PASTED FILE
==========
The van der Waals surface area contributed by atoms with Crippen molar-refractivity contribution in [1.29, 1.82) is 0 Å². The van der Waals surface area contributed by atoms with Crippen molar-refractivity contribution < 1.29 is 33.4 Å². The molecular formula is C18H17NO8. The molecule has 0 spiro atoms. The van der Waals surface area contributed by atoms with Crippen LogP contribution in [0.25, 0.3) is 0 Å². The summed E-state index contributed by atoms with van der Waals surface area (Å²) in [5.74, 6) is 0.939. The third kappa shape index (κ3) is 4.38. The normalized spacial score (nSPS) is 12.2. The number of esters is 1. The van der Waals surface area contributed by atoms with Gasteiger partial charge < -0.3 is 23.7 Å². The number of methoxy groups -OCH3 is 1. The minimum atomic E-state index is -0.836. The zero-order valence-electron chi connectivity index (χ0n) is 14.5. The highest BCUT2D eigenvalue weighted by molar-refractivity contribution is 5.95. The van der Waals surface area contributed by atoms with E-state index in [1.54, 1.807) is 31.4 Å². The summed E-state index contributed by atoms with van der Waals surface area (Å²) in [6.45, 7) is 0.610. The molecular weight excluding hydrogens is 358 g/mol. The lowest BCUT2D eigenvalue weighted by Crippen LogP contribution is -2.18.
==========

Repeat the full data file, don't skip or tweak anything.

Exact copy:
The van der Waals surface area contributed by atoms with Crippen molar-refractivity contribution in [1.29, 1.82) is 0 Å². The van der Waals surface area contributed by atoms with Crippen molar-refractivity contribution < 1.29 is 33.4 Å². The molecular formula is C18H17NO8. The molecule has 0 spiro atoms. The van der Waals surface area contributed by atoms with Crippen LogP contribution in [0.25, 0.3) is 0 Å². The summed E-state index contributed by atoms with van der Waals surface area (Å²) in [5.74, 6) is 0.939. The third kappa shape index (κ3) is 4.38. The normalized spacial score (nSPS) is 12.2. The number of esters is 1. The van der Waals surface area contributed by atoms with Gasteiger partial charge < -0.3 is 23.7 Å². The number of methoxy groups -OCH3 is 1. The minimum atomic E-state index is -0.836. The zero-order valence-electron chi connectivity index (χ0n) is 14.5. The highest BCUT2D eigenvalue weighted by molar-refractivity contribution is 5.95. The van der Waals surface area contributed by atoms with E-state index in [1.54, 1.807) is 31.4 Å². The summed E-state index contributed by atoms with van der Waals surface area (Å²) in [6.45, 7) is 0.610. The molecular weight excluding hydrogens is 358 g/mol. The lowest BCUT2D eigenvalue weighted by Crippen LogP contribution is -2.18.